Treasurer Josh Frydenberg is just hours from unveiling his 2022 federal budget – with cash handouts of $250 for millions of Australians, and cuts to fuel excise widely expected to be key features.
In his final appearance before he hands down his fourth budget later on Tuesday, Mr Frydenberg said cost of living relief would be a key feature of the pre-election budget.
He said it would include changes to ease living costs temporarily and provide a long-term plan for the economy.
“Tonight’s budget delivers for Australian families, for seniors, for small businesses with cost-of-living relief now in a temporary, targeted and responsible way,” he said in Canberra on Tuesday.
Mr Frydenberg is also pitching the budget as a long-term economic plan providing skills, building more roads, funding national security, driving down the cost of energy and rolling out essential services.
He confirmed on Tuesday morning it would forecast the unemployment rate dropping to 3.75 per cent by the September quarter this year, its lowest level in almost 50 years.
“This is a remarkable achievement that belongs to 26 million Australians,” Mr Frydenberg said.
The Australian reported on Tuesday afternoon that the lower jobless rate would aid in slashing $11 billion from the nation’s welfare bill over the next four years.
It said Mr Frydenberg would declare an end to “crisis spending”, with 701,000 fewer people on welfare payments and 1.2 million more Australians in work since the height of the pandemic.
But the budget is also expected to include one-off payments of $250 for millions of Australians who earn less than $126,000 a year. The Sydney Morning Herald reported on Tuesday that the handout would be in lieu of an extension to the $1080 tax offset.
A cut to the fuel excise is also expected, to force the price of petrol back below $2 a litre. The cut is tipped to be between 10 and 20 cents a litre, and last for six months.
“There are real pressures right now on Australians. It’s the No.1 topic around the kitchen tables,” Mr Frydenberg said.
Prime Minister Scott Morrison told Parliament that Tuesday’s budget was one “Australians have worked hard for”. He said Australians had made “great sacrifices” in the past three years, having faced fires, floods and the pandemic.
But Opposition Leader Anthony Albanese said that while Labor would not stand in the way of the handouts, the timing was suspicious ahead of the looming election.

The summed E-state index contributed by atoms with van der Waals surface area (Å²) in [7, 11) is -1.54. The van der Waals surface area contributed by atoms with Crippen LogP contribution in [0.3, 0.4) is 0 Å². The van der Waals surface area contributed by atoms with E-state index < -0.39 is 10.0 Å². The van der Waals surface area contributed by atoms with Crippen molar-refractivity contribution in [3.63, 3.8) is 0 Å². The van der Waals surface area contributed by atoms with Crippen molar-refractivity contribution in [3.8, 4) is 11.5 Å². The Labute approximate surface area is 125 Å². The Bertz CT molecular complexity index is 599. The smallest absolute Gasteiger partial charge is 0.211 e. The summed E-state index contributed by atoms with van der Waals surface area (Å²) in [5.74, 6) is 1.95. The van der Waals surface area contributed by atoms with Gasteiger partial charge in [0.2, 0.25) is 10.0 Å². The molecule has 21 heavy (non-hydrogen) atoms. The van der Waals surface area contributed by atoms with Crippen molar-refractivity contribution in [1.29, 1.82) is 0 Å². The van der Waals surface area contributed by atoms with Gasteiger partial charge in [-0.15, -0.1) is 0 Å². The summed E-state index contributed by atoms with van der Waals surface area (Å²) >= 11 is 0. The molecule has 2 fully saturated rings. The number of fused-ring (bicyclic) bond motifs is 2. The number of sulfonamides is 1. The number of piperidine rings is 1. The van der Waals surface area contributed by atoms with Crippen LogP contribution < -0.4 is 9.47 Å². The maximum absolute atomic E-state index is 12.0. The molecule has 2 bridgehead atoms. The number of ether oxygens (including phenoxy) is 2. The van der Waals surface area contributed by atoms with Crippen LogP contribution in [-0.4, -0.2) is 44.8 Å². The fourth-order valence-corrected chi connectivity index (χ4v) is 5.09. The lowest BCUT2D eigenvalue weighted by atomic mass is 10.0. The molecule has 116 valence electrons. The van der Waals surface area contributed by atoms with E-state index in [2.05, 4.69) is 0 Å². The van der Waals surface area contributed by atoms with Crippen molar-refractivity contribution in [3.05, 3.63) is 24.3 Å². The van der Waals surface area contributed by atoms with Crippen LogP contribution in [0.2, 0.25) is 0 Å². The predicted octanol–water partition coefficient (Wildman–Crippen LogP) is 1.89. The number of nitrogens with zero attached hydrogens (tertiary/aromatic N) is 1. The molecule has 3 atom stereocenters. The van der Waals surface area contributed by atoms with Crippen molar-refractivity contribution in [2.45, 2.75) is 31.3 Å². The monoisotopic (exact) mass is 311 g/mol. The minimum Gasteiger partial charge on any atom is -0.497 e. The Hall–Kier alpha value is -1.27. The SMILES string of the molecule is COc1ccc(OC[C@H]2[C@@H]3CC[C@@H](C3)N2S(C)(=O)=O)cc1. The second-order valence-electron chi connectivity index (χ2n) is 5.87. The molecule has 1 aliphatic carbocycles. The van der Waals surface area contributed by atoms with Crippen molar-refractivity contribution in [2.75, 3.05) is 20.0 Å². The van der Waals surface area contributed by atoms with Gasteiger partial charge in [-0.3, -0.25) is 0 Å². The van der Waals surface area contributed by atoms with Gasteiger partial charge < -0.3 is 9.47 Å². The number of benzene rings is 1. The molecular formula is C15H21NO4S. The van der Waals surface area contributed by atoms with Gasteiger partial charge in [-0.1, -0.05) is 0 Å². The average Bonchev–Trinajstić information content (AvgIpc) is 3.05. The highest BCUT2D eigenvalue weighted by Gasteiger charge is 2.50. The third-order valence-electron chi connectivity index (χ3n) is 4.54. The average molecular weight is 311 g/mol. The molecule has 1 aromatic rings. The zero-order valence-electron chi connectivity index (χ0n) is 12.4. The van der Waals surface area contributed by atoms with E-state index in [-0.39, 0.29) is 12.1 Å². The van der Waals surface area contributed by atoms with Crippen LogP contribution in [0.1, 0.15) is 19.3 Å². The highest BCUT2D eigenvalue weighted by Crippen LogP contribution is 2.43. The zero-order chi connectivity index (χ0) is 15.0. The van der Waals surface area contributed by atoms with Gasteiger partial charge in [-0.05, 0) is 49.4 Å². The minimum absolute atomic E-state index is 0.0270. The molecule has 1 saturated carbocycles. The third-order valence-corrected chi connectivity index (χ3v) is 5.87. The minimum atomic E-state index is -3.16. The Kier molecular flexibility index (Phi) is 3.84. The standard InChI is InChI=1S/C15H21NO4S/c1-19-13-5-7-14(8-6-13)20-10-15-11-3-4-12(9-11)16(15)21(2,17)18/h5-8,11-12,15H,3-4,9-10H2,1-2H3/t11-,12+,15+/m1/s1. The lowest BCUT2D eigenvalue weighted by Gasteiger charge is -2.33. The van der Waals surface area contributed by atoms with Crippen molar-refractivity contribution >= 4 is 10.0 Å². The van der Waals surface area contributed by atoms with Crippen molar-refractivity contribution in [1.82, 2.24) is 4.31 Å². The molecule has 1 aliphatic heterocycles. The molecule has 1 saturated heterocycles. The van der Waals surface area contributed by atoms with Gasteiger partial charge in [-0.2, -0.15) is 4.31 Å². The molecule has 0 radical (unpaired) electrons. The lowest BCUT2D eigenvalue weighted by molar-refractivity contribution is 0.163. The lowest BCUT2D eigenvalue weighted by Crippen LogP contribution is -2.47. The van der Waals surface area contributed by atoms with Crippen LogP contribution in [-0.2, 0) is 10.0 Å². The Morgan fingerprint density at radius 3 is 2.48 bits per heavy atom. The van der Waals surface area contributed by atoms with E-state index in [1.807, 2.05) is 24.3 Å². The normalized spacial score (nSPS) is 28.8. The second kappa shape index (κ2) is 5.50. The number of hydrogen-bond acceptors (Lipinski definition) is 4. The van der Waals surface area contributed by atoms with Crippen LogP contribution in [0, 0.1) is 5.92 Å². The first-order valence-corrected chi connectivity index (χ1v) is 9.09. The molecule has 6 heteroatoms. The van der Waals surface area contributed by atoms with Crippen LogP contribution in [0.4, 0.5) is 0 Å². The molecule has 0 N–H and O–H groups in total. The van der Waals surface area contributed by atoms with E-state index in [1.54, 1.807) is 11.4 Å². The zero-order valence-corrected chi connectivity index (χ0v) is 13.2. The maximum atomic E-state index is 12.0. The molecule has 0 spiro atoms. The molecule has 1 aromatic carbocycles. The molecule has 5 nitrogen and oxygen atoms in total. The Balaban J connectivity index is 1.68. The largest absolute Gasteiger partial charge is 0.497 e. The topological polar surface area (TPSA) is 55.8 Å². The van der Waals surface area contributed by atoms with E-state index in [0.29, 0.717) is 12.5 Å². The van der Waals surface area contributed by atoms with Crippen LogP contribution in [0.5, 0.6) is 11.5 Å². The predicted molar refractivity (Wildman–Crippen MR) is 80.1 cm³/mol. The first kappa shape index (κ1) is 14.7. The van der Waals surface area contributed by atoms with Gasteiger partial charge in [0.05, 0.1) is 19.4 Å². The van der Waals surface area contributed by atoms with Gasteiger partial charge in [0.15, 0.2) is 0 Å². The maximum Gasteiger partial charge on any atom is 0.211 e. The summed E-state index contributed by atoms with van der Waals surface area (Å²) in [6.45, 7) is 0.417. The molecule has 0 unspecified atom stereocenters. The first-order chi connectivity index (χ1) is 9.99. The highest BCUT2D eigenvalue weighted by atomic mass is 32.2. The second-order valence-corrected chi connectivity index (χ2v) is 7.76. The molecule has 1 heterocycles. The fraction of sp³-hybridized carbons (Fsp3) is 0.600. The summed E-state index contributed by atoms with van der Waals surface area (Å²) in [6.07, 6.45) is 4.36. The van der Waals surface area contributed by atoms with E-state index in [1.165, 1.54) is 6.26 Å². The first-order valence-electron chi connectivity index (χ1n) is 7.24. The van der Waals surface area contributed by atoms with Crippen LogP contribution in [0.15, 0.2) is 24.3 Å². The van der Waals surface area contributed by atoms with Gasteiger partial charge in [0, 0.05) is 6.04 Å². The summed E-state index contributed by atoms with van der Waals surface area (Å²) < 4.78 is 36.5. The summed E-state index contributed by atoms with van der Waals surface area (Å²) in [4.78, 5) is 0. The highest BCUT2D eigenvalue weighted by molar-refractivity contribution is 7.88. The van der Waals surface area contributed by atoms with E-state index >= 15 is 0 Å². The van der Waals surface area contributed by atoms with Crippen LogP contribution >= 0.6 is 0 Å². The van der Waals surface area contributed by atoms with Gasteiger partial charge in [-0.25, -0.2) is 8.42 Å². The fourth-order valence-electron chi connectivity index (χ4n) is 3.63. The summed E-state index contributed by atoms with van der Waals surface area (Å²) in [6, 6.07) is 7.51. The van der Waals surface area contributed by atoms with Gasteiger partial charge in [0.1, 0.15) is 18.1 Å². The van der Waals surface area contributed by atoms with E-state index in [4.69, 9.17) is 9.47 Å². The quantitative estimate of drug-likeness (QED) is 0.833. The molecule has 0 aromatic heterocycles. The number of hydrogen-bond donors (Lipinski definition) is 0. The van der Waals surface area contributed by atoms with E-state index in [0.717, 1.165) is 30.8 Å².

“What we need is a plan for the economy, not a plan to get the Coalition a fourth term in office,” he told ABC Radio National on Tuesday.
“That’s all we’re seeing from this government – it’s long on politics and short on plans.”
Mr Albanese said the government did not have a long-term plan for easing cost-of-living pressures in the future.
He said Labor’s plan, if it won government, included raising wages, easing childcare costs, and introducing productivity-boosting measures such as free TAFE to up-skill workers.
Mr Morrison is expected to trigger a May election after letting the dust settle on the Coalition’s post-budget pitch.
The government hopes to use the budget as a political springboard for the upcoming federal poll.
In addition, the budget will include $49.5 million to be spent over the next two years on additional subsidised vocational education training places.
The new places can be accessed by those working in the aged care sector or those interested in working in the area.
The budget deficit is expected to be lower than the $98.9 billion estimated for 2022/23 in last year’s mid-year budget review.
Swathes of money have already been set aside for infrastructure projects, with more than $120 billion to be spent over the next decade. The government has also remained coy about $16 billion set aside in the mid-year accounts for “decisions taken but not yet made public”.
It has already announced an extension of the 50 per cent reduction in minimum drawdown requirements until June 30 next year for self-funded retirees.
Mr Albanese will deliver his budget reply speech on Thursday night.